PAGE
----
This rule is regularly relied upon. In an ICC arbitration, for instance, opposing Société des Grands Travaux de Marseille (France) and East Pakistan Industrial Development Corp., the sole arbitrator relied on the law of the seat (Swiss law) and public international law to consider that the company that was wholly owned by the Pakistani State was not entitled to invoke immunity from jurisdiction, in particular because the case related to commercial activities in which the State company was engaged.
Domestic legislation also applies the commercial exception rule. For example, in the United States, Section 1605(a)(2) of the Foreign Sovereign Immunities Act (FSIA) provides that a foreign State may not invoke its immunity from jurisdiction before American courts if the dispute relies on commercial activities carried on by that foreign State in the United States or carried on abroad but which has effects in the United States.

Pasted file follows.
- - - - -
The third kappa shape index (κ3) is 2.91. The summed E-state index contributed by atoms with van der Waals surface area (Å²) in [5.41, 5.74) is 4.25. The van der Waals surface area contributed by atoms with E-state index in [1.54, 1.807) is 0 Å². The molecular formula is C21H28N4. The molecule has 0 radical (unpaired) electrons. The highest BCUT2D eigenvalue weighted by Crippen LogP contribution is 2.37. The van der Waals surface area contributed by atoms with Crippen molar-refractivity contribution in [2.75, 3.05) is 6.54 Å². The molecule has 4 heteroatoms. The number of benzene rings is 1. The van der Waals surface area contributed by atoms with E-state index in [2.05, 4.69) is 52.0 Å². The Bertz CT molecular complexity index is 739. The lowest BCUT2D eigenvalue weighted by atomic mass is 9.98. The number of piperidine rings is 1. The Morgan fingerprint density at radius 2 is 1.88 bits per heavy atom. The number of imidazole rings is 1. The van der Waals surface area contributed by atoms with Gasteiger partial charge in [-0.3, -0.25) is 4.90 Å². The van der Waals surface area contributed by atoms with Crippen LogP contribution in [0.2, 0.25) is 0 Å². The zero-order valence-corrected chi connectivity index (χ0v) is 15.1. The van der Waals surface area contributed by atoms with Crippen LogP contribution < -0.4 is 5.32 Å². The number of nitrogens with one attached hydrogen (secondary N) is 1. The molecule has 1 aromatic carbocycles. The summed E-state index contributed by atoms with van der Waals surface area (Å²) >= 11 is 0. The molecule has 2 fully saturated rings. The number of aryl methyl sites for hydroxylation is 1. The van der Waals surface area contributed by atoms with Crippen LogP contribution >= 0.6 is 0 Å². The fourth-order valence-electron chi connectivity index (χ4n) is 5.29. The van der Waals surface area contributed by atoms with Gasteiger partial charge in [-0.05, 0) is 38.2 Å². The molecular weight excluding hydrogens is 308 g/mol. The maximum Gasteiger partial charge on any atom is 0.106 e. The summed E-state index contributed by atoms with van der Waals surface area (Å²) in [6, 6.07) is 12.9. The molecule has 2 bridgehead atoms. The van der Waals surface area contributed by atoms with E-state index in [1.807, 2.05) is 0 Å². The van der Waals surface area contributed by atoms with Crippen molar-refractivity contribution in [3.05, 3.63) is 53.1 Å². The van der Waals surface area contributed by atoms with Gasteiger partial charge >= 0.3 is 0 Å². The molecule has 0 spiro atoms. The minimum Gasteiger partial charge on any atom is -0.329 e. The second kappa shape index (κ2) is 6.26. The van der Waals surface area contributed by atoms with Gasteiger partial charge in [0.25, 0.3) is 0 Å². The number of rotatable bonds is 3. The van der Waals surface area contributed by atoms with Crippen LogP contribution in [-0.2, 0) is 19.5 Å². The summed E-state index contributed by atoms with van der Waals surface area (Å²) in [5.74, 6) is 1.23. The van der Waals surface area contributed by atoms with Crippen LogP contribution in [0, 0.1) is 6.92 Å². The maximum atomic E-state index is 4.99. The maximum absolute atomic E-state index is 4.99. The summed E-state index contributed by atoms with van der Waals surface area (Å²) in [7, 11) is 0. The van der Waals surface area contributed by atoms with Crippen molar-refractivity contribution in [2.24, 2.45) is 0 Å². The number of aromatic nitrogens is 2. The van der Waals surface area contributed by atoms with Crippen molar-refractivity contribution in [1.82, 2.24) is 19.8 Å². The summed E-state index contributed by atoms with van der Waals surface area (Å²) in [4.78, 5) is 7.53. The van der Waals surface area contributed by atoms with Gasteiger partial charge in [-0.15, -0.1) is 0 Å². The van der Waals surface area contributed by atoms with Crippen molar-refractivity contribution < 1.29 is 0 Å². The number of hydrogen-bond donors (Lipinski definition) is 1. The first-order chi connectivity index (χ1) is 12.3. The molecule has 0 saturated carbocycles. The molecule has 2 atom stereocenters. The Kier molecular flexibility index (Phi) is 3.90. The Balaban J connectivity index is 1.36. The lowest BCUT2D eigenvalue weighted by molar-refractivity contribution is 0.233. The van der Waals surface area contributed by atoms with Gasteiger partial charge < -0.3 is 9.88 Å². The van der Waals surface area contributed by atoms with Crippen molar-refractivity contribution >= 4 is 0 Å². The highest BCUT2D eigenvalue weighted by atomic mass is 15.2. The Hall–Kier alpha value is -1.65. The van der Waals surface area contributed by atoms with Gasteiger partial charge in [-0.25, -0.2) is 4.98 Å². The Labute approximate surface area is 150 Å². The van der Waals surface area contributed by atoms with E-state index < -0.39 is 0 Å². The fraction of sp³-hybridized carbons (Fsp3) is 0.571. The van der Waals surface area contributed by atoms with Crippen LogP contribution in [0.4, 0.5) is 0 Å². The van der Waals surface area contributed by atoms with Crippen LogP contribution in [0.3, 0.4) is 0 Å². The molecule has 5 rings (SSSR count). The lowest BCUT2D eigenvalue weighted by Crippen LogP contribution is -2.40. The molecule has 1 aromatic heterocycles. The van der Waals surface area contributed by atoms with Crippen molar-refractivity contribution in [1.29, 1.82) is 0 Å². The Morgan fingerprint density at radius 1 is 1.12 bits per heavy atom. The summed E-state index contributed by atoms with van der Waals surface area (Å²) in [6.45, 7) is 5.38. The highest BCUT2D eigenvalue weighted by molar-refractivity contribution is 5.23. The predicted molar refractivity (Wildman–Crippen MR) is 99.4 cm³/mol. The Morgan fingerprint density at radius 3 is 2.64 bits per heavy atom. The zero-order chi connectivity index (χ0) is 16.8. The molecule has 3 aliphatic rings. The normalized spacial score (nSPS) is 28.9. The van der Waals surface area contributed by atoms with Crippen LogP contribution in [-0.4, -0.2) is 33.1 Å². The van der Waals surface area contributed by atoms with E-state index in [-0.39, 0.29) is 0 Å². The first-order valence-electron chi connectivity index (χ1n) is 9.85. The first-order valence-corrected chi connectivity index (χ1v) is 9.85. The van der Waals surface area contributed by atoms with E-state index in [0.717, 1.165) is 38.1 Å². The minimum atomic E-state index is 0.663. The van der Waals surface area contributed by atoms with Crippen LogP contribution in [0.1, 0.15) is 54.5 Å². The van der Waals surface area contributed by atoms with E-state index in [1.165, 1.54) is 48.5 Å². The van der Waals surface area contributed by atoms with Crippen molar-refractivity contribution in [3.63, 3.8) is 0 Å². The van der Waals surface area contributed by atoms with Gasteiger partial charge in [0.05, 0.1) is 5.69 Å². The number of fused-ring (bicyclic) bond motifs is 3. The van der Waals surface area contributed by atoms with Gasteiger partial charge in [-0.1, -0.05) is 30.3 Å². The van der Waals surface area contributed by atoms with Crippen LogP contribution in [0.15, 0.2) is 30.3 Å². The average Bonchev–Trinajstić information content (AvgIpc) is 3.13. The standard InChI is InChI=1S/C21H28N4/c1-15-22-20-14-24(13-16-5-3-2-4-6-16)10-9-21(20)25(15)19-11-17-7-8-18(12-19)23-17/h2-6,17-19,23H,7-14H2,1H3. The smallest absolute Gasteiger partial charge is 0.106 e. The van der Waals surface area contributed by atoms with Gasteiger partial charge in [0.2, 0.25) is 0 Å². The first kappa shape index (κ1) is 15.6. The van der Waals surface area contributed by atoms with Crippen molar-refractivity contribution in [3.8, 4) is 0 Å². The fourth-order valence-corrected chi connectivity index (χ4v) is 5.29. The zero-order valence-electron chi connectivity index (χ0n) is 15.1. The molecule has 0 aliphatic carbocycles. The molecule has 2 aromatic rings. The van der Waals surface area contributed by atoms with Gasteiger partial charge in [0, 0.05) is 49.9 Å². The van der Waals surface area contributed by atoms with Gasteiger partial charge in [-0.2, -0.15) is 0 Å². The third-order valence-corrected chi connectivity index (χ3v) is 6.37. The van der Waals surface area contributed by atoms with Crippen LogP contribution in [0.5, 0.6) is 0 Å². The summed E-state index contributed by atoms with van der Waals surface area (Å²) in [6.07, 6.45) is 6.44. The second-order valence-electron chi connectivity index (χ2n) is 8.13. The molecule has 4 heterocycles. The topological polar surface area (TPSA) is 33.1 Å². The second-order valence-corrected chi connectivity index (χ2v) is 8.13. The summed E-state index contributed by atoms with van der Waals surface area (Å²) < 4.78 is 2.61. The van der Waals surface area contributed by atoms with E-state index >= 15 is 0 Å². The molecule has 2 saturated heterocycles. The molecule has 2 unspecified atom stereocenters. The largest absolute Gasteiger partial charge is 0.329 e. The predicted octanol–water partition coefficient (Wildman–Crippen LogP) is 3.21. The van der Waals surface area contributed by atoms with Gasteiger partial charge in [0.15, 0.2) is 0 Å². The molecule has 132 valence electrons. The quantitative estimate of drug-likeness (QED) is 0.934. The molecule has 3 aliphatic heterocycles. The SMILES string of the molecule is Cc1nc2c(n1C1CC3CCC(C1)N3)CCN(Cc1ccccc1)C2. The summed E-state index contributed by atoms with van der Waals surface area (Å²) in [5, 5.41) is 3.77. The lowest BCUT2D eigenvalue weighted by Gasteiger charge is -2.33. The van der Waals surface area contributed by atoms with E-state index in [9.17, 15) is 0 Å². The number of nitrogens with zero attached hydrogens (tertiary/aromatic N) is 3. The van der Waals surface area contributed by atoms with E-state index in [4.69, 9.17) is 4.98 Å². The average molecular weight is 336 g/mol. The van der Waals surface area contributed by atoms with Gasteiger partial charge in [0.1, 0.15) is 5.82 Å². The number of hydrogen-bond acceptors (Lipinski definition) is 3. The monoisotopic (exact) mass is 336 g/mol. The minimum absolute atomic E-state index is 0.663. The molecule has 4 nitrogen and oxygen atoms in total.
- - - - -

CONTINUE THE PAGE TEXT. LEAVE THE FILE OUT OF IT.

The signature of an arbitration clause
When a State agrees to submit a dispute to arbitration, its immunity from jurisdiction is automatically waived. This implicit waiver of immunity from jurisdiction is widely recognized under international and domestic Law.
Indeed, Article 17 of the United Nations Convention on Jurisdictional Immunities provides that:
“If a State enters into an agreement in writing with a foreign natural or juridical person to submit to arbitration differences relating to a commercial transaction, that State cannot invoke immunity from jurisdiction before a court of another State which is otherwise competent in a proceeding which relates to:
(a) the validity, interpretation or application of the arbitration agreement;
(b) the arbitration procedure; or
(c) the confirmation or the setting aside of the award, unless the arbitration agreement otherwise provides.”
Under Article II(1) of the Convention on the Recognition and Enforcement of Foreign Arbitral Awards, “Each Contracting State shall recognize an agreement in writing under which the parties undertake to submit to arbitration all or any differences which have arisen or which may arise between them in respect of a defined legal relationship, whether contractual or not, concerning a subject matter capable of settlement by arbitration”.